Physically, I think the hike from that part right past the ranger station and LYV when it starts its long ascent to the bottom of sub dome was the hardest for me. It's probably about 3.5 miles (maybe 4, I don't exactly remember the mile marker signs) of a constant uphill which we had to take many breaks. Fortunately, I wasn't in pain yet, just that my thighs were stiffening up from the constant climb. The mist trail seemed way short compared to this last part so even though that part was difficult, it seemed to go by quicker and didn't affect me as much as this last part did.

After about another 60-90 minutes, we finally reach the granite surface right before sub dome. You go up on the granite a little bit but still walk through some trees and woodsy area before getting to the bottom of sub dome when the ranger checked my permit. I was actually really excited at this point because after about 4.5 hours of hiking, we were so very close. The view was pretty awesome at this point and I was anxious to get to the top. The ranger checks my permit and warns us they were expecting thunder showers today so if we heard any thunder to turn back. I thought how shitty it would be if we had to turn back at this point, but if it were to happen, I would definltey do what he says. However, even though there were some thick cumulous clouds far in the distance, it was evident they weren't anywhere near Yosemite or half dome for that matter.

I've read for most that the hike up the steep sub dome steps is the hardest part, but for me I think it was relatively easy. They were steep for sure and I had to take a few breaks after hiking so much uphill but after about 20 minutes, we finally make it to the bottom of the cables at 10:30am. There weren't that many people on the cables at that time, but there were a good amount of people hanging out and preparing to go up. My friends and I take a quick 15 minute break and recharge, but I was pressuring them to go as soon as possible because the longer I was waiting and looking at the cables, the more scared I was getting. I was ready to just go up and get it over with. People say it's a 45 degree angle on the cable, but damn, it almost looks completely vertical. As I as was looking at people go up, I thought "Holy shit, what the hell am I doing up here?" I thought that if other people could do it, especially older people I saw going up, then I should surely be able to. But I was also trying to think realistically that even though they are doing it, that doesn't mean that I have to do it. But I sucked it up and we started to head up. I wasn't going up completely irrational or fearful, I had adrenaline pumping and confidence, but a little fear problem stuck me half way up. I tried to focus on the rock itself and not look down. Fortunately, the cables were all upper body strength, which I had more of considering I'd only used my legs until this point. Although, being a pretty skinny guy, pulling myself up the cables was still pretty tough.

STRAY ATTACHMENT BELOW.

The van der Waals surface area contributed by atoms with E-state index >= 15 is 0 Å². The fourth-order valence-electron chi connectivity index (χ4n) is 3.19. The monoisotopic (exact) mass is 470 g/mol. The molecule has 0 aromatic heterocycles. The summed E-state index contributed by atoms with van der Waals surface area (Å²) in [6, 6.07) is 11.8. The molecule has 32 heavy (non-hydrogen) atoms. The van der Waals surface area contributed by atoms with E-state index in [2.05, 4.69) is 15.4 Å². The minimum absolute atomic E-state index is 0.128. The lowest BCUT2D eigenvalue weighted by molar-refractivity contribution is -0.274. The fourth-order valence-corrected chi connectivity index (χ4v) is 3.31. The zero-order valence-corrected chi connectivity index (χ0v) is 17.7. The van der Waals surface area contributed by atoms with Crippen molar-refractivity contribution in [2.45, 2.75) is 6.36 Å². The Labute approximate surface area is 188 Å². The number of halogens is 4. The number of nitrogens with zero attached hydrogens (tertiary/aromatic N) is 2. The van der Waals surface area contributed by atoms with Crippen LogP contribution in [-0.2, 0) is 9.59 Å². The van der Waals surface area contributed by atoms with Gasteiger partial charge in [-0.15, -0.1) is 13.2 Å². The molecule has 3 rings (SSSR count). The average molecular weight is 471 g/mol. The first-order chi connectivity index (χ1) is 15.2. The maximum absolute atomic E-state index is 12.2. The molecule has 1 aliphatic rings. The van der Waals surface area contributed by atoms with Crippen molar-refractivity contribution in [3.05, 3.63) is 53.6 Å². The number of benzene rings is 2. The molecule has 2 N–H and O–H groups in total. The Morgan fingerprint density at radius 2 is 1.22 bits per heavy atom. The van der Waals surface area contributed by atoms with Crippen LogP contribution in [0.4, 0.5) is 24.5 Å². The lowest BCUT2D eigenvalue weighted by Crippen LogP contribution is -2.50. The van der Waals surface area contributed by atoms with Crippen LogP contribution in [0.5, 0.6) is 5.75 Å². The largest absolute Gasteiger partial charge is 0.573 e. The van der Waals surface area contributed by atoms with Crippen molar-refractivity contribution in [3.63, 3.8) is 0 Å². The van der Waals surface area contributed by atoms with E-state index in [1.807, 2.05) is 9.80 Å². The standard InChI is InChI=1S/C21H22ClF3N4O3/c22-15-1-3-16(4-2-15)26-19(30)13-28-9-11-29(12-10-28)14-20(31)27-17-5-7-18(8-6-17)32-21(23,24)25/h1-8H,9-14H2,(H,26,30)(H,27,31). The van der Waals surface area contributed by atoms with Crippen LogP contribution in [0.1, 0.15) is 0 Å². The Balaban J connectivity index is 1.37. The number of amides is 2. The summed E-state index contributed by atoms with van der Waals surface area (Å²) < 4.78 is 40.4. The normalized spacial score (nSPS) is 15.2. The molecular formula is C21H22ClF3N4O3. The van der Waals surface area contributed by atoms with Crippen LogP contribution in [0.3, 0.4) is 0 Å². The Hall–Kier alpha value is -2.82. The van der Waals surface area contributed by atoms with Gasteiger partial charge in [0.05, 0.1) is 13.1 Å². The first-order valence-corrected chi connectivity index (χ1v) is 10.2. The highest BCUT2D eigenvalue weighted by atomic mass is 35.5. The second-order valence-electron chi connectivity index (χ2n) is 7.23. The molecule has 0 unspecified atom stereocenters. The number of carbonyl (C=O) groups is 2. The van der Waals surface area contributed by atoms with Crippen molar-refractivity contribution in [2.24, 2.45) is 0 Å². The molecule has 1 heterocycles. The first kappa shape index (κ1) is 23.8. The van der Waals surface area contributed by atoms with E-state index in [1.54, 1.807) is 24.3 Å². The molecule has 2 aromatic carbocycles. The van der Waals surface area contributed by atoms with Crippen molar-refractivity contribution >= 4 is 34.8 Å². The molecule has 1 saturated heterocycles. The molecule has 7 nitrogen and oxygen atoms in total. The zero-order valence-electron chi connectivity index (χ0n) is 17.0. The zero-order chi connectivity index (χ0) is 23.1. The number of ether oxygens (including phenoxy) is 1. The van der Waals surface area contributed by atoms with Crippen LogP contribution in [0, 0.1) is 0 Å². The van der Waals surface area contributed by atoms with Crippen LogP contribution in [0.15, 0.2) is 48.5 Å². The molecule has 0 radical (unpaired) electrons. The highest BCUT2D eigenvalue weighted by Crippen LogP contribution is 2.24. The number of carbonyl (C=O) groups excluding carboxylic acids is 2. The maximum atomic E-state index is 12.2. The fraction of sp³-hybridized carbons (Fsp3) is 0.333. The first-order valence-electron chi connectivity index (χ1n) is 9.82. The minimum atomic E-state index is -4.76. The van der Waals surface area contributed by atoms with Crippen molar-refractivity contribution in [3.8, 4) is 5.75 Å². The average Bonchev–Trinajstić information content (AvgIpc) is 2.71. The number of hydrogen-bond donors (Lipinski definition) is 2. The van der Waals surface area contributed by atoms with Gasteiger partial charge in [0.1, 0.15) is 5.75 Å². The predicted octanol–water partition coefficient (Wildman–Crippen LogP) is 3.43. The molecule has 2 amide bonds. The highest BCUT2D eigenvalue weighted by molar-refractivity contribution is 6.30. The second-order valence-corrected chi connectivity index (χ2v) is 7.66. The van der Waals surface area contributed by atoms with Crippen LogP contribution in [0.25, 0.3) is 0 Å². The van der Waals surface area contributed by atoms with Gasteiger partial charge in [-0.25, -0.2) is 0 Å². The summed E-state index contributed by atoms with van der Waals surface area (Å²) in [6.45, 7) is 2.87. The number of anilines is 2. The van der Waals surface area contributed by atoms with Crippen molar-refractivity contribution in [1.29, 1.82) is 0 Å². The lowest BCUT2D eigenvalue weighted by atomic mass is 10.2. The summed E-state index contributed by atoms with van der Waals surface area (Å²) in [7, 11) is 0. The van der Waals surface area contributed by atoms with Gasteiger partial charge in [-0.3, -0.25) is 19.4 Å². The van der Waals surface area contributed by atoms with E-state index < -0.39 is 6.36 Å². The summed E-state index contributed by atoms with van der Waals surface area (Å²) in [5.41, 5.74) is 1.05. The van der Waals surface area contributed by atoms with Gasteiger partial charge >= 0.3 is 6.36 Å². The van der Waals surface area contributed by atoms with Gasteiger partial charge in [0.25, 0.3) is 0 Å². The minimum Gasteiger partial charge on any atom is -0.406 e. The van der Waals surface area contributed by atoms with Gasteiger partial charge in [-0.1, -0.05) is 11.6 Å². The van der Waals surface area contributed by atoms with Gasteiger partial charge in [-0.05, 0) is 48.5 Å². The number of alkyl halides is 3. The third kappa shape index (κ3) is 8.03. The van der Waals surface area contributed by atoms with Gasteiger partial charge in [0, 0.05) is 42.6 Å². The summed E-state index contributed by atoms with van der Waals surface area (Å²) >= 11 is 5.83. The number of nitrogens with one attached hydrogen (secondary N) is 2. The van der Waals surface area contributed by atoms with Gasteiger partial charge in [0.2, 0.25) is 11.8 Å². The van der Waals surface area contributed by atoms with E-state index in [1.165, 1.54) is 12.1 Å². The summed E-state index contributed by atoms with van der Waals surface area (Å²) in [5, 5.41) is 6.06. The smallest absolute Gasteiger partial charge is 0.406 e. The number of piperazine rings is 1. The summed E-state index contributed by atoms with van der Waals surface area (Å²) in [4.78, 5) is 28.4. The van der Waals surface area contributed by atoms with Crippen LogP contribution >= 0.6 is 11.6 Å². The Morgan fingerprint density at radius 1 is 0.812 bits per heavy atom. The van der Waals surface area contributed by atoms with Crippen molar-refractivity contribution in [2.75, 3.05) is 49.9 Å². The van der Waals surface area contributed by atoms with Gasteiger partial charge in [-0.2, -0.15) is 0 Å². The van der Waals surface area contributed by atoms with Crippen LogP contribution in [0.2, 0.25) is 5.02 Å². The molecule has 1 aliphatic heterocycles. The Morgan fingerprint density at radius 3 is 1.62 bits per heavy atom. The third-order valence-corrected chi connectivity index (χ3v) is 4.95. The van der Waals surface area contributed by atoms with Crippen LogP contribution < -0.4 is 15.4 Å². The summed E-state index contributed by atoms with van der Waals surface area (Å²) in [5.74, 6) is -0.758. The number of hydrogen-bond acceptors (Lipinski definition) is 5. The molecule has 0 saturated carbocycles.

We finally make it to the top around 11:15am and I was pretty exhausted. My friends and I just post up right by the edge overlooking Yosemite Valley and take in the view. Not gonna lie, it was a pretty awesome 360 degree view of all of Yosemite and beyond. We have some lunch and rest. We walked around the dome, take in the views from the east and west, and after about an hour up, we head back down the cables. Going up was fairly difficult, but going down was somewhat easier, although I think both can be difficult depending on how tired you are. It took us almost an hour to get down because some girl near the bottom tried going up, froze about 50 feet up, and was taking up the whole area of the cables inching her way down. I can't blame her as I was kinda freaking out going up the cables, however, at this point I was getting very tired of holding on to the cables. I was starting to freak out a little bit more because it got a bit windy on the way down the cables so I was holding on with a kung fu grip. My hands began to hurt because of how long we were there and how hard I was holding on. Eventually, the lady moved enough so we could go around her and finally made it off the cables.